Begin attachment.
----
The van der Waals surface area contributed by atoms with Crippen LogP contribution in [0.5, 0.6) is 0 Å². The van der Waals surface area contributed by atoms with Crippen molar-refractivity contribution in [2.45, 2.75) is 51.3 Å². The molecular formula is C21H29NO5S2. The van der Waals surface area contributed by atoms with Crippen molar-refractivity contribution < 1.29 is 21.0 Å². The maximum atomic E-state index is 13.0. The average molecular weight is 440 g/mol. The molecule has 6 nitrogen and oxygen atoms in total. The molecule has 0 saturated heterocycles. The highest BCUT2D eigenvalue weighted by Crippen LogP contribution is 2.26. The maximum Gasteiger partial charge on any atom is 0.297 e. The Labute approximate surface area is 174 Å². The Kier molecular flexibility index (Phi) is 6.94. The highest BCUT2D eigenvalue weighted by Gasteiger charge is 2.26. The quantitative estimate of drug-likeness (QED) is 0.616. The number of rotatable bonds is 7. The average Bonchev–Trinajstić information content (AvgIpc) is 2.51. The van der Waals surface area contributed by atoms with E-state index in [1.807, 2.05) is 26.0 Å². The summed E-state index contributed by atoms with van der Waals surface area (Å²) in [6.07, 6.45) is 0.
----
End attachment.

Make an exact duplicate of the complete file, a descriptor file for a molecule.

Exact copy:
The van der Waals surface area contributed by atoms with Crippen LogP contribution in [0.5, 0.6) is 0 Å². The van der Waals surface area contributed by atoms with Crippen molar-refractivity contribution in [2.45, 2.75) is 51.3 Å². The molecular formula is C21H29NO5S2. The van der Waals surface area contributed by atoms with Crippen molar-refractivity contribution < 1.29 is 21.0 Å². The maximum atomic E-state index is 13.0. The average molecular weight is 440 g/mol. The molecule has 6 nitrogen and oxygen atoms in total. The molecule has 0 saturated heterocycles. The highest BCUT2D eigenvalue weighted by Crippen LogP contribution is 2.26. The maximum Gasteiger partial charge on any atom is 0.297 e. The Labute approximate surface area is 174 Å². The Kier molecular flexibility index (Phi) is 6.94. The highest BCUT2D eigenvalue weighted by Gasteiger charge is 2.26. The quantitative estimate of drug-likeness (QED) is 0.616. The number of rotatable bonds is 7. The average Bonchev–Trinajstić information content (AvgIpc) is 2.51. The van der Waals surface area contributed by atoms with E-state index in [1.807, 2.05) is 26.0 Å². The summed E-state index contributed by atoms with van der Waals surface area (Å²) in [6.07, 6.45) is 0.